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Title: Astrocytes regulate cognitive flexibility and neuronal oscillations by releasing S100b
Authors: Brockett, Adam Thomas
Advisors: Gould, Elizabeth A
Cohen, Jonathan D
Contributors: Psychology Department
Keywords: Astrocytes
Cognitive Flexibility
Medial Prefrontal Cortex
Neuronal Oscillations
Subjects: Psychology
Issue Date: 2017
Publisher: Princeton, NJ : Princeton University
Abstract: Astrocytes are the most numerous cell in the human brain yet their role in behavior and brain functioning has remained incompletely explored. The goal of my dissertation is to examine the role astrocytes play in cognition. Over the course of several experiments, I show that astrocytes not only change due to experiences associated with improved cognition, but that astrocytes themselves are important contributors to cognition. My dissertation research has primarily utilized a task of cognitive flexibility that previous research in rodents, nonhuman primates, and humans suggests requires the medial prefrontal cortex. Here I show that voluntary exercise improves cognitive flexibility in rodents and that this enhancement is associated with increased astrocyte size and increased dendritic spine density in the medial prefrontal cortex. I follow up on these findings to show that impairment of astrocyte functioning in the medial prefrontal cortex, but not the orbitofrontal cortex, results in diminished cognitive flexibility. Next, I demonstrate that reducing the number of astrocytes in the medial prefrontal cortex similarly impairs cognitive flexibility, and that cognitive flexibility can be enhanced by specifically increasing Ca2+ signaling in astrocytes in the medial prefrontal cortex. Finally, I show that this facilitation is likely controlled by the astrocyte-specific protein S100β, and link S100β levels to changes in neuronal synchrony thought to underlie cognitive flexibility. Collectively, my work demonstrates that astrocytes are important contributors to cognitive flexibility.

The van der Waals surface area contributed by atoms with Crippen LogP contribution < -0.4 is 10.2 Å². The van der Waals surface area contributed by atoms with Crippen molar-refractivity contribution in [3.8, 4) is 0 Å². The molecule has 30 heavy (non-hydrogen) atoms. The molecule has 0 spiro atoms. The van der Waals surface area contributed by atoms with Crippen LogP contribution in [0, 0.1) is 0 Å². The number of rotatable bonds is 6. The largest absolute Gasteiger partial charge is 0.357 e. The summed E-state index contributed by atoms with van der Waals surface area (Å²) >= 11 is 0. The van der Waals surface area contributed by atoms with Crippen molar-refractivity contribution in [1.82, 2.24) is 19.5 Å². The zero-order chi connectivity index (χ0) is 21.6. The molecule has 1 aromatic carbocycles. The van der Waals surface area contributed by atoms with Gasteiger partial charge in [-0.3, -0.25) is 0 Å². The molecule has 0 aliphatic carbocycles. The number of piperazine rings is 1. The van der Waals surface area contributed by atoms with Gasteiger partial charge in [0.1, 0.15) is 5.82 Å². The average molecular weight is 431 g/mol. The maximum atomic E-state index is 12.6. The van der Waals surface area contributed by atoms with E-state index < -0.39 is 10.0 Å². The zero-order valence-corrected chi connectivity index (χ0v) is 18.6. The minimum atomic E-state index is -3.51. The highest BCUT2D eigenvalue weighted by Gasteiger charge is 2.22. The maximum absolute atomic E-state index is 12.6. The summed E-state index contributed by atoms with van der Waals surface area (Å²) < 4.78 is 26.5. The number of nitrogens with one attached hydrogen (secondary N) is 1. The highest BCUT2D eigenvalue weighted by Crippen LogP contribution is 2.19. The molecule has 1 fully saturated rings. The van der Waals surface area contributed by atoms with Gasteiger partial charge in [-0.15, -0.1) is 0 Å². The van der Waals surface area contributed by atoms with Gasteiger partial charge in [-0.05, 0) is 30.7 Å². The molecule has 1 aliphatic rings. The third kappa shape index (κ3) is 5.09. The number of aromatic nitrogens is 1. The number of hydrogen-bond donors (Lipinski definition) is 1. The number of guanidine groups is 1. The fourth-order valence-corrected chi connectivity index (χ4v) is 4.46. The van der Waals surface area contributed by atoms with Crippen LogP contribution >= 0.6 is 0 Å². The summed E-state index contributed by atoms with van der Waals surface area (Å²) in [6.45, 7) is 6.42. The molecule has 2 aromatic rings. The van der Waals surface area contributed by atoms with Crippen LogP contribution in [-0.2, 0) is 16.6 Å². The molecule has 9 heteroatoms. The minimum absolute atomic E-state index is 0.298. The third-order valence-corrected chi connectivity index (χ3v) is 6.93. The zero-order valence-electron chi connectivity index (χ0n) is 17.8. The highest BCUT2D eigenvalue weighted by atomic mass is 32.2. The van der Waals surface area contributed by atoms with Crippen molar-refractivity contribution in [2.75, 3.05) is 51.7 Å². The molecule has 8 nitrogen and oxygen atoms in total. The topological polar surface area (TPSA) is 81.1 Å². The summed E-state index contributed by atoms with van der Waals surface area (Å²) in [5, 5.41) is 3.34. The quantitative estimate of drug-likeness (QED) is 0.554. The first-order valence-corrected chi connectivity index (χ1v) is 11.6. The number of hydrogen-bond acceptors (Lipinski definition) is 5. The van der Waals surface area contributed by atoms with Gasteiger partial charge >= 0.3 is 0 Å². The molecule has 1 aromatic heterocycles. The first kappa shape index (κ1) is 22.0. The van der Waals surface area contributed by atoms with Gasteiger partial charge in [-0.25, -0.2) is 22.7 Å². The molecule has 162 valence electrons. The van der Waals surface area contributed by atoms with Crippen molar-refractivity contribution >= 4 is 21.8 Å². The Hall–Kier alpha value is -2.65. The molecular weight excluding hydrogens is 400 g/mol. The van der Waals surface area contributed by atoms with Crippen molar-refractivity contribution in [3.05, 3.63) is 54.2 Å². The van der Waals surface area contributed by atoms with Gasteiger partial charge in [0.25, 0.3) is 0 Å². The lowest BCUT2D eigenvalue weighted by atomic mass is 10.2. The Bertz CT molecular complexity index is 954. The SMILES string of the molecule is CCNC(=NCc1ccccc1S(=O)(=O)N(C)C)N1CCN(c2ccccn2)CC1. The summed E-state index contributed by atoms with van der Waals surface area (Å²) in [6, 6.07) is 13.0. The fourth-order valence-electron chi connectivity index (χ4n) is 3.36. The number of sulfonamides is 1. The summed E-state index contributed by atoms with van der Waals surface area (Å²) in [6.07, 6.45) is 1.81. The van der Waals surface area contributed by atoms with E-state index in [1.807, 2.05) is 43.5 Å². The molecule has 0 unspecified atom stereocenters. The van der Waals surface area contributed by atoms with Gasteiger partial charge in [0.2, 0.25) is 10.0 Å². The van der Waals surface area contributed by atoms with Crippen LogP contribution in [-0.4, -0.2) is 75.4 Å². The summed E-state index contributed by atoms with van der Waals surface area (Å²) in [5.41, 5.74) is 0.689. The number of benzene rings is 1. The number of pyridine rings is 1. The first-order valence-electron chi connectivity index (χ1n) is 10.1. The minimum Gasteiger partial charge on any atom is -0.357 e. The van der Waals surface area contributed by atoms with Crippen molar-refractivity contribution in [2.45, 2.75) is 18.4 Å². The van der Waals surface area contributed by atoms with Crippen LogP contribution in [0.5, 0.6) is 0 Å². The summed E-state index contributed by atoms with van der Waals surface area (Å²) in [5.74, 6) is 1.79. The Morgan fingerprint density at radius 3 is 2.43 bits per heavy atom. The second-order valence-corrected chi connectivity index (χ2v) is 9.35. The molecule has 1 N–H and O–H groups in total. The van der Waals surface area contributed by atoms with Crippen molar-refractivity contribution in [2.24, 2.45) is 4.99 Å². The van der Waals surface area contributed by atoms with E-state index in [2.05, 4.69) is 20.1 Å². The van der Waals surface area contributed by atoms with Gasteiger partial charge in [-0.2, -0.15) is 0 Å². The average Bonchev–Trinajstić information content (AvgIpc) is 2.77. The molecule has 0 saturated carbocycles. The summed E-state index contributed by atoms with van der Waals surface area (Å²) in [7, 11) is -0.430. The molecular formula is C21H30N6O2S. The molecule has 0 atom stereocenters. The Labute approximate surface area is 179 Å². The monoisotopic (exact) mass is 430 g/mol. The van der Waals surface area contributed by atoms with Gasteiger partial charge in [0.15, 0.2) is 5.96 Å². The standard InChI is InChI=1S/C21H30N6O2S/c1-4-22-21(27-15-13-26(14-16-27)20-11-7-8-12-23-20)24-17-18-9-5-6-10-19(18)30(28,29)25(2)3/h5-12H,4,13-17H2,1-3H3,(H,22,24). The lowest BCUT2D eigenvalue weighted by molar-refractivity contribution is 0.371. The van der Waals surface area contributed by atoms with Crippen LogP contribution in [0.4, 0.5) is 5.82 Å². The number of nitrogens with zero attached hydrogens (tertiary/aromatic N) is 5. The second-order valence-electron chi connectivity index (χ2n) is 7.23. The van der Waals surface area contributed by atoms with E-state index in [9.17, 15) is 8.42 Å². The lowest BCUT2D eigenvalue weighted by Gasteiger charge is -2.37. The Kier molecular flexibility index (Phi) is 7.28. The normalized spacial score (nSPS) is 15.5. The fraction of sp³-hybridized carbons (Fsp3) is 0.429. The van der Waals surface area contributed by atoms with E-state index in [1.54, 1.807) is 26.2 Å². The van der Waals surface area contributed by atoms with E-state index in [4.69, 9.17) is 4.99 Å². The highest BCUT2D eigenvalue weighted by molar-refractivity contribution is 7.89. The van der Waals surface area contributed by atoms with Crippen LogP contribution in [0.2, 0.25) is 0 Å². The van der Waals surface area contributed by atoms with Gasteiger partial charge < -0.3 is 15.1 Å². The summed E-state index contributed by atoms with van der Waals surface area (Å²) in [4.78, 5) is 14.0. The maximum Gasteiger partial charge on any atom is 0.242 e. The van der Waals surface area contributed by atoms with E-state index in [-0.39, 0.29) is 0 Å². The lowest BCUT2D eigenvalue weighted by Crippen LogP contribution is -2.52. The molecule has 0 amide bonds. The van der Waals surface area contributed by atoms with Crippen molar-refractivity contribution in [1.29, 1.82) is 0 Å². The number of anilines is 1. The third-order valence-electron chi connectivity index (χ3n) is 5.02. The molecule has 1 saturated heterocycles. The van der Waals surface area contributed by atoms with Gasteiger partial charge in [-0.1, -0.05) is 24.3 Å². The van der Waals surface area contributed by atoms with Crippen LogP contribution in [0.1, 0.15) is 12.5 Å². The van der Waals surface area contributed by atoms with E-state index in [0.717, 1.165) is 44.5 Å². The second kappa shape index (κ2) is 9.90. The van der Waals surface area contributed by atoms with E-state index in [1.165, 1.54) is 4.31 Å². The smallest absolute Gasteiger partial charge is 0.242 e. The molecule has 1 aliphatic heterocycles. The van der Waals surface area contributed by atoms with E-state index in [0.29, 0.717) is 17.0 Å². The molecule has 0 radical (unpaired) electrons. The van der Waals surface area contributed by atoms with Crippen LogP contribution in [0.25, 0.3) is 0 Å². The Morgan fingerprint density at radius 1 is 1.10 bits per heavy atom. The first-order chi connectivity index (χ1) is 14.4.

Alternate format: The Mudd Manuscript Library retains one bound copy of each dissertation. Search for these copies in the library's main catalog:
Type of Material: Academic dissertations (Ph.D.)
Language: en
Appears in Collections:Psychology

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